Friday night was pure joy for the Giants’ revitalized fan base. The 4-0 blanking and spanking of the Dodgers brought out full-throated bedlam, reminiscent of postseasons past.
It sure felt familiar.
During the playoffs, Oracle Park is never more than a big swing, a filthy pitch, or a jaw-dropping defensive play away from an explosion of joy that seems like they can hear it out in the Avenues.
There was all of that and then some Friday night.
That big swing? There were two, actually. Buster Posey provided the first, who christened the evening in the bottom of the first inning, pounding an opposite-field, two-run homer that looked determined to find the crowded waters of McCovey Cove. It landed right on top of an arcade water cannon, instead.
Ecstasy erupted in the stands, and didn’t really let up all night.
The other big swing came late, courtesy of Kris Bryant, the Giants’ hired gun. It only pushed the lead to 3-0, but it felt like more.
Filthy pitching? There was plenty to go around. Logan Webb used a dazzling array of changeups and sliders to keep the Dodgers guessing. Tyler Rogers got the crucial out to close out the 8th inning. Then it was young Camilo Doval, the sensational rookie closer who has emerged as a dominant force in the past two months. Once again, the crowd poured down love on all three. It’s a knowledgeable fan base that knows offense is splashy, but pitching wins ballgames, especially in the postseason. (See Bumgarner, Madison.)
The Giants’ may have found their next incarnation of Tim Lincecum or Bumgarner in Webb. His previous outing was the official coming-out party, pitching and hitting the Giants to the division title in Sunday’s Game 162. He was straight dirty and in total control all day on the mound, and his monster day at the plate included his first career homer.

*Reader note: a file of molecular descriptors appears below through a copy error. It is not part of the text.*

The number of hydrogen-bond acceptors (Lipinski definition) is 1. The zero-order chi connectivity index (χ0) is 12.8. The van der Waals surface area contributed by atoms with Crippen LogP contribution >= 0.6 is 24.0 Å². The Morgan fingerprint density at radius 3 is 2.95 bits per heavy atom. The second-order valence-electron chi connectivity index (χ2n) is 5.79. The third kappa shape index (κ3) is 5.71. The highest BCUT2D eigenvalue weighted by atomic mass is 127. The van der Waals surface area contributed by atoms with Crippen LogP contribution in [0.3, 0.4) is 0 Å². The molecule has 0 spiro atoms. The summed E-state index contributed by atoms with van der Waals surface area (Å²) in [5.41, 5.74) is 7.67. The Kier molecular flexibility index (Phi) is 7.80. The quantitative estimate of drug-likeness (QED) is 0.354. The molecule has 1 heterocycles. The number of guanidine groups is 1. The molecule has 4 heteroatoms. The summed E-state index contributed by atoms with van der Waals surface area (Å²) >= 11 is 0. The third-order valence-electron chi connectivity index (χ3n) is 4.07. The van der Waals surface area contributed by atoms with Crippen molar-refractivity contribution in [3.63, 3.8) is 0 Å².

If that was the coming-out party, this Orange Friday was the coronation. He’s clearly figured something out, and he put that knowledge to brilliant use against the Dodgers, striking out 10 over 7-2/3 innings and frequently finishing his frames with an overpowering punchout of some sort.
In terms of defense, you may have noticed second baseman Tommy La Stella’s of Joe Panik. La Stella had a nice night at the plate. His long walk in the first preceded Buster’s blast, and he squared up a pair of loud singles in his next two trips.
But very few will remember those hits. No one will forget that he provided that one big defensive play.
With one out and a man on first in the Dodgers’ fourth, La Stella did well just to get to what looked like a sure single up the middle by Justin Turner, hit well to the third-base side of second. Any pitcher would have appreciated the effort to keep the ball from reaching the outfield and prevent the lead runner from moving to third.
La Stella wanted more. The moment the ball hit leather, he redirected it with a glove flip to shortstop Brandon Crawford gliding right over the bag for one out, and Crawford’s cannon did the rest. The inning-ending double play generated a deafening roar, followed by an extended ovation.
Asked about it after the game, Webb deadpanned. “That was pretty sick.”
What more could you say? All night long, the Giants gave the fans a reason to stand up and cheer. The orange rally towels spun often, they spun hard and they spun fast.
“It was so awesome,” Webb marveled. “Seeing the orange towels and all that stuff. It was sweet.”
Pure candy. Let’s see what Saturday brings.
Mychael Urban has been covering Bay Area sports for more than 30 years.